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My parents moved to Haiti when I was six and I grew up surrounded by expatriate missionaries and NGO workers who had dedicated their lives to improving Haiti. They were dedicated to their causes--clean water, reforestation, improved schools and hospitals--and passionate about helping Haitians, but by the time we left, when I was fifteen, I was very aware of how little we had accomplished.
I returned to Haiti this spring after the earthquake to do a week of reporting for "This American Life" (www.thisamericanlife.org/radio-archives/episode/408/island-time). Some of the missionary compounds and NGOs that I remember as a child are still operating in Haiti. Many have left. The missionary hospital where I grew up still saves lives, but many of the decisions are made by foreigners, which breeds frustration and anger.
Smaller, Haitian-run clinics have fewer resources than their foreign-run counterparts and more to lose. If an NGO/missionary organization loses funding or moves on to the next cause, the people from that community are left to figure out what to do next.
My parents, and many of the other missionaries I grew up with, were inspired by their curiosity and by a desire to do good in the world. My father planted trees and living terraces, made friends with peasant farmers and still visits friends in Haiti. He gets frequent emails and phone calls from Haitian friends. Haiti has changed his life. But in terms of what he has accomplished, he is the first to admit that it's been only incremental change.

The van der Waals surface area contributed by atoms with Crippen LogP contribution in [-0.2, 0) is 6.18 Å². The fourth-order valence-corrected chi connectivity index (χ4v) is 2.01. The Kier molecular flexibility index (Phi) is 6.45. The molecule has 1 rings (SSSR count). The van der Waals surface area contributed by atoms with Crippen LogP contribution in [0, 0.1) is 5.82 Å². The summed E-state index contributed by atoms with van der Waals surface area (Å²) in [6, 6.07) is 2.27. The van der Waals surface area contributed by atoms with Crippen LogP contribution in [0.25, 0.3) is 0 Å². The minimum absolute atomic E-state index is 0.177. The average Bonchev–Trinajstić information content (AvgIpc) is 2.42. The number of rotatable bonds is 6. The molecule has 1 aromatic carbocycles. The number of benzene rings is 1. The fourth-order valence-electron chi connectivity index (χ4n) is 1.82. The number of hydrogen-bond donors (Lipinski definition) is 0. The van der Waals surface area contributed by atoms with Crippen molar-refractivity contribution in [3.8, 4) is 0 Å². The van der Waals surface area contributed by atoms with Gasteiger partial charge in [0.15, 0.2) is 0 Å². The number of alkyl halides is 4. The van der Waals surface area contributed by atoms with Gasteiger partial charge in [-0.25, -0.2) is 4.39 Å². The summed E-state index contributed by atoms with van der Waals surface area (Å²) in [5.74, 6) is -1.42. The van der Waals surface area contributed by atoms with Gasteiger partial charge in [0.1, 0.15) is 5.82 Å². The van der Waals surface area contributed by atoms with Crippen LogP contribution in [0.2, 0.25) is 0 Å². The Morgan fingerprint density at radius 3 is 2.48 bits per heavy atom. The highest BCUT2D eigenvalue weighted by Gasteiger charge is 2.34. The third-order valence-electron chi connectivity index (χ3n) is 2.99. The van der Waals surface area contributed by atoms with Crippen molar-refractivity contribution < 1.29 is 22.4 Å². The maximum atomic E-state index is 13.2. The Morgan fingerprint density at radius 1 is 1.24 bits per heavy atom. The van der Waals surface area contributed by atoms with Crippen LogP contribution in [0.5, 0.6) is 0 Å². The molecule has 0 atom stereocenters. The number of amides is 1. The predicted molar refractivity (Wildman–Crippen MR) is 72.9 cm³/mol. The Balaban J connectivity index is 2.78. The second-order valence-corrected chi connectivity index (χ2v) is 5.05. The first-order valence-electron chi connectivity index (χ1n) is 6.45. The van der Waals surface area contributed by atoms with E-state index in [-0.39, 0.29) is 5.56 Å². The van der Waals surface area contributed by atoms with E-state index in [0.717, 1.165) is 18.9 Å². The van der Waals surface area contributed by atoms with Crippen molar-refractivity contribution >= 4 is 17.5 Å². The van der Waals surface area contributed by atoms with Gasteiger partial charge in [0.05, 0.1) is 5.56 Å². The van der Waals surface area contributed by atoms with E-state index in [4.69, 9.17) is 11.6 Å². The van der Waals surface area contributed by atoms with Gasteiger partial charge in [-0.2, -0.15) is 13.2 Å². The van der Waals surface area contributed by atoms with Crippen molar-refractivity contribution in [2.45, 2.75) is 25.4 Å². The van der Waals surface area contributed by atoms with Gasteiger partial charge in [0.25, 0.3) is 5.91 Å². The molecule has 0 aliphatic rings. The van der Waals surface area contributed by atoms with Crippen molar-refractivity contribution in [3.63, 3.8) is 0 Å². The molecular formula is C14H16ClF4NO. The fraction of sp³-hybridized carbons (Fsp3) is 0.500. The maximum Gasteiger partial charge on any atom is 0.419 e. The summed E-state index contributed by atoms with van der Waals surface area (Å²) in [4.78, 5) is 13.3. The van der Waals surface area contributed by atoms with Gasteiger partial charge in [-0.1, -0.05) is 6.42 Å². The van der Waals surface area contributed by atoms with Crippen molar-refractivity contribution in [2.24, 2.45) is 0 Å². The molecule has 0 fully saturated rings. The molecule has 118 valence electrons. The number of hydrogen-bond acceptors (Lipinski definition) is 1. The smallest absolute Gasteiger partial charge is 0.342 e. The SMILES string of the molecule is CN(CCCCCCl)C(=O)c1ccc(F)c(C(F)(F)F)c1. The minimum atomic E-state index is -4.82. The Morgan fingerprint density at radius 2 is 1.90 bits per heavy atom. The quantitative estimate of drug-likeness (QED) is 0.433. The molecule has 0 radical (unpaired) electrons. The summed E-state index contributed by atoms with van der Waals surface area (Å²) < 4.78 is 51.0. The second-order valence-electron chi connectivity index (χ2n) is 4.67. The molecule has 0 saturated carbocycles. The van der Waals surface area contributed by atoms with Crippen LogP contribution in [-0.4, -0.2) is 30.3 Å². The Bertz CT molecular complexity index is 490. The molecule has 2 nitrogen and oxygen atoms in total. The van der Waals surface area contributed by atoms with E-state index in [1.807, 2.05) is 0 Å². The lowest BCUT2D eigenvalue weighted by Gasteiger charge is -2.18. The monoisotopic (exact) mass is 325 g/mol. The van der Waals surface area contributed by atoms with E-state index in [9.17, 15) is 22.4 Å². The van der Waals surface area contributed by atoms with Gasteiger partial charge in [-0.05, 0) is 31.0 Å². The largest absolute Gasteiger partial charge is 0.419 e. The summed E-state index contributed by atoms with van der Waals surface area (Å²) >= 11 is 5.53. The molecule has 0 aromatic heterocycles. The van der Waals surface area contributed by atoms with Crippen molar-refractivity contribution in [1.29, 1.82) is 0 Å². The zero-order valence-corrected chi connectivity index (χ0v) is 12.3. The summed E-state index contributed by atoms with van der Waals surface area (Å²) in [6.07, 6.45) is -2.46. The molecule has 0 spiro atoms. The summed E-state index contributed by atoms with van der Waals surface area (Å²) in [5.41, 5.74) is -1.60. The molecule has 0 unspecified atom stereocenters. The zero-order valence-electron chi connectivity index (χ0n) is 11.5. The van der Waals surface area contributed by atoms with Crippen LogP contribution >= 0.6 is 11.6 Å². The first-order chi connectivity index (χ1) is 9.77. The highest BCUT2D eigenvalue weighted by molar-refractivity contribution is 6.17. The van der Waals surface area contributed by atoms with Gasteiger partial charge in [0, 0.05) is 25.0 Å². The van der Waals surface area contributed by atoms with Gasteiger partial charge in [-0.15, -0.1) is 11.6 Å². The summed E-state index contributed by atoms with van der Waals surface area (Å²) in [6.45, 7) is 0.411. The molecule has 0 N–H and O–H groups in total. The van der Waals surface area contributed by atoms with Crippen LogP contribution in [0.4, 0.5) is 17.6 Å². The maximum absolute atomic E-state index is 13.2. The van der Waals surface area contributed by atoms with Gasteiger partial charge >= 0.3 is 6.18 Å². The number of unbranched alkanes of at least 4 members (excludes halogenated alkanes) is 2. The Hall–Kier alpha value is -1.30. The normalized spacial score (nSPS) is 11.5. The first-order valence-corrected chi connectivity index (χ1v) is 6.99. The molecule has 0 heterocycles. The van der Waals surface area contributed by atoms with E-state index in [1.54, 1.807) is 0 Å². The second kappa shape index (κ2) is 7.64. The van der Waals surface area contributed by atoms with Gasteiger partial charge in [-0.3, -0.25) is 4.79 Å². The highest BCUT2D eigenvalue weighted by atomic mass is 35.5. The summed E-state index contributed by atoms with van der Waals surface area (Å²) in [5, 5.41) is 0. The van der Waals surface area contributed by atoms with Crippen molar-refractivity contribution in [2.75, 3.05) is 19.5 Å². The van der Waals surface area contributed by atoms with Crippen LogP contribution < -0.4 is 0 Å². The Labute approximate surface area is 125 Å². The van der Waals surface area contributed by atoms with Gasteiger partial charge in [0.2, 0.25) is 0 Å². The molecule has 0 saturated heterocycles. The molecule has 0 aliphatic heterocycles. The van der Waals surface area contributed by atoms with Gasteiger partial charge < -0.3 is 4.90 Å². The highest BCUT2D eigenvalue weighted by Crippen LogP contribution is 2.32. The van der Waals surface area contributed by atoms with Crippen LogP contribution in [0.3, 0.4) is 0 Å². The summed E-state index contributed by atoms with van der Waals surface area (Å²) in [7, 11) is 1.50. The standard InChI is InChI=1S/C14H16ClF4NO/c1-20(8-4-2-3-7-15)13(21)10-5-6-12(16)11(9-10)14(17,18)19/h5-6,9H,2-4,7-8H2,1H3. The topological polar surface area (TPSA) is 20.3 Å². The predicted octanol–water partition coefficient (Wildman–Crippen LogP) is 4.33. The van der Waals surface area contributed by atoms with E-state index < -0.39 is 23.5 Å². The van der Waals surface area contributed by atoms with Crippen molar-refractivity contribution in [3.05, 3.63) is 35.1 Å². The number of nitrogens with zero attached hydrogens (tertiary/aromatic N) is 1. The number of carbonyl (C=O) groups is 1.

Americans like success stories and we like to do good in the world. There is a certain seduction to countries--like Haiti--where there is so much that needs to be done. Haiti is a reformer's paradise, but it is also a graveyard of development projects. Growing up as a missionary's daughter taught me that I need to be wary of altruism (in particular, assuming that I know what's best for other countries/cultures). But it also taught me that if we are willing to accept the limitations of cross-cultural development projects--lots of failures followed by, at best, incremental change--the experience has the potential to transform us.
posted 2 years, 9 months ago
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